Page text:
The Singapore Sling, the city state's contribution to worldwide imbibition, is no exception. To find out what that story is, you have to visit Raffles Hotel.
Raffles (as it is generally known) is not – as the name seems to suggest – and trendy Chelsea hangout for late-teenagers but instead more of an memorial to Singapore's colonial past. Named in honour of Sir Stamford Raffles, whose name appears around the city, and who can take credit (and blame) for much of Singapore's Nineteenth Century development, it is a towering edifice of Victorian style in a far-away land. Today it is more of a mall (and a strangely quiet one at that) than a hotel, but peering around one can still catch a glimpse, every so often, of the colonial glory the building once embraced.
The setting for our drinking, however, is the Long Bar. Due to the fame of the Singapore Sling, this is the one part of the building that seems far from quiet. In fact, unless you've booked in advance or come at a particularly antisocial time, you're likely to face a pretty hefty wait for a table – that or be shunted upstairs to the, sadly rather empty and soulless, less popular bar.
The bar itself is a testament to the time it was built. It's decked out exactly as one would suspect it might have been when Raffles was first developed (although, in fairness, I have no idea whether this is affected or preserved chic). It's all wood panelling, tiled floors...
...and slowly flapping fans. Once presumably cranked by some poor punkhawallah, now they are electrically operated and add a real sense of what the place may have been like (although they add nothing in the way of ventilation whatsoever).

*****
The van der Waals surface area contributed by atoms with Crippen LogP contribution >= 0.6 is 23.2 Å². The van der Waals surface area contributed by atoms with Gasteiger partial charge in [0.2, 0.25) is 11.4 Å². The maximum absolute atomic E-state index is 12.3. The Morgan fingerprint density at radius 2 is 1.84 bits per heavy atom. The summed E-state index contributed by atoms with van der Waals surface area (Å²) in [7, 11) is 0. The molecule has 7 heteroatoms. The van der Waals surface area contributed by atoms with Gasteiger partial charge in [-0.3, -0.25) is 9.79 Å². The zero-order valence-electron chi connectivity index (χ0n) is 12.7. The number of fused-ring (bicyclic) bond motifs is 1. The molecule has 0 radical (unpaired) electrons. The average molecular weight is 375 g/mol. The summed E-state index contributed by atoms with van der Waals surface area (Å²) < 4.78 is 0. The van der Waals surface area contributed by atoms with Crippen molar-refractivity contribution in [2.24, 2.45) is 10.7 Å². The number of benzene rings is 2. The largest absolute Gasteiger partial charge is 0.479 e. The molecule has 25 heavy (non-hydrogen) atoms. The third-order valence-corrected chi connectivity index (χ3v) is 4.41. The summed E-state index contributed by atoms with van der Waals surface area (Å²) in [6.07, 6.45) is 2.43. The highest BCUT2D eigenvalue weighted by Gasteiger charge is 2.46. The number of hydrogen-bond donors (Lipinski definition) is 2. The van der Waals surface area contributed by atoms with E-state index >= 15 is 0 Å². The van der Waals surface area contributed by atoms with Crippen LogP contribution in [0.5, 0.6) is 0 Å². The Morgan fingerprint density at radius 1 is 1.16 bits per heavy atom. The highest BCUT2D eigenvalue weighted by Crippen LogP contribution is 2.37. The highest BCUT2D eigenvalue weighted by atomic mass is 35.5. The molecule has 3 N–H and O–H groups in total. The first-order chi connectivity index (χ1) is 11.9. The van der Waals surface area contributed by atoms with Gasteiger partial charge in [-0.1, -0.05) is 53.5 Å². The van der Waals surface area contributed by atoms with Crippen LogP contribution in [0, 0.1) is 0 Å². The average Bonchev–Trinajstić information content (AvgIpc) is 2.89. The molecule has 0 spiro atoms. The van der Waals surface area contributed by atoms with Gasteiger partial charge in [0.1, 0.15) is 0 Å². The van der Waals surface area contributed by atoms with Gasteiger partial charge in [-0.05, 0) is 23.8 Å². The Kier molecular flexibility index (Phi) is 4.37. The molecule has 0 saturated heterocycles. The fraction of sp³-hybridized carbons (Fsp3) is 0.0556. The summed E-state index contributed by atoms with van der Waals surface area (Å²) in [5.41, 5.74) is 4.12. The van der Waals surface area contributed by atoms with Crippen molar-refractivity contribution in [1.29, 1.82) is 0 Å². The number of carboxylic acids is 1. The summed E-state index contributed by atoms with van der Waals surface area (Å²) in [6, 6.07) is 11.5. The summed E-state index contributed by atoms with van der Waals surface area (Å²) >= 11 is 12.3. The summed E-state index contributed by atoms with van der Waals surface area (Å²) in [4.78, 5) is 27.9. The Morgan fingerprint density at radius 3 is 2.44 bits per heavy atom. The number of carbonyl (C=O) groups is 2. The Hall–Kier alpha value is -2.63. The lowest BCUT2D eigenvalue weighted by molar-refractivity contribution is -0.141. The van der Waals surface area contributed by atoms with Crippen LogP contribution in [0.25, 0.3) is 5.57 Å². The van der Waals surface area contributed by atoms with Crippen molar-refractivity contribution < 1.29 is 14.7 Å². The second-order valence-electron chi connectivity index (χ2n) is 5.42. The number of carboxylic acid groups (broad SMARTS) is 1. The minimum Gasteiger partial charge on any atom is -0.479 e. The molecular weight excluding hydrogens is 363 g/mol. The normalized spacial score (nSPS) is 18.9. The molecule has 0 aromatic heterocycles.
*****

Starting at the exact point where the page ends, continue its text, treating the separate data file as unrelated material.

The floors are a sight as well. Not something one usually picks up on, but for this: there is an old habit of serving the drinks with little bags of peanuts in shells. As if one were sat in an old gentlemen's club, the fashion is to munch away, discarding shells on the floor. The end result is a big mess, but again some kind of historic, colonial feel is given off. Like it or not (and I make no comment), it gives the place an air of authenticity – even if it is (as well it may be) completely inauthentic.
But enough of this chat. On to the drink.
The recipe for the Singapore Sling, it turns out, is hotly disputed. It's not disputed like a martini is disputed (ie, how many parts gin/vodka to martini, but that's pretty much all the argument you get). No, it's disputed right down to what on earth goes into it. The recipe given by Raffles is as follows:
15ml Cherry Heering
7.5ml Dom Benedictine
120ml Sarawak Pineapple Juice
15ml Lime Juice
Dash Angostura Bitters
It's a lot to cram into a cocktail, and it makes for a pretty sweet concoction.
A friend of mine rather snootily described it as the worst Singapore Sling he'd ever had. I don't know about that - but then, this was the first Singapore Sling I'd ever had, so what do I know.
But look, here's the thing: You don’t go for the quality of the drink, as such. Nor do you go because you love Singapore Slings (although if you do, GO). You go because going is like dropping into La Floridita in Havana and drinking a daiquiri, or visiting Harry's Bar for a Bellini. Sure, they may not serve the best, or even the most authentic, versions of the drink. And certainly they're going to flog you the most expensive one you'll ever taste. But you haven’t gone to have the best, or the truest, or the greatest, or the cheapest. You've gone because you're visiting the place where the drink was invented, like a pilgrimage (without the religion) to try to rub off some tiny vestige of what that place was like, what the history of that drink is, how it came to pass. And the Long Bar at Raffles can give you that.
- GrubsterBoy -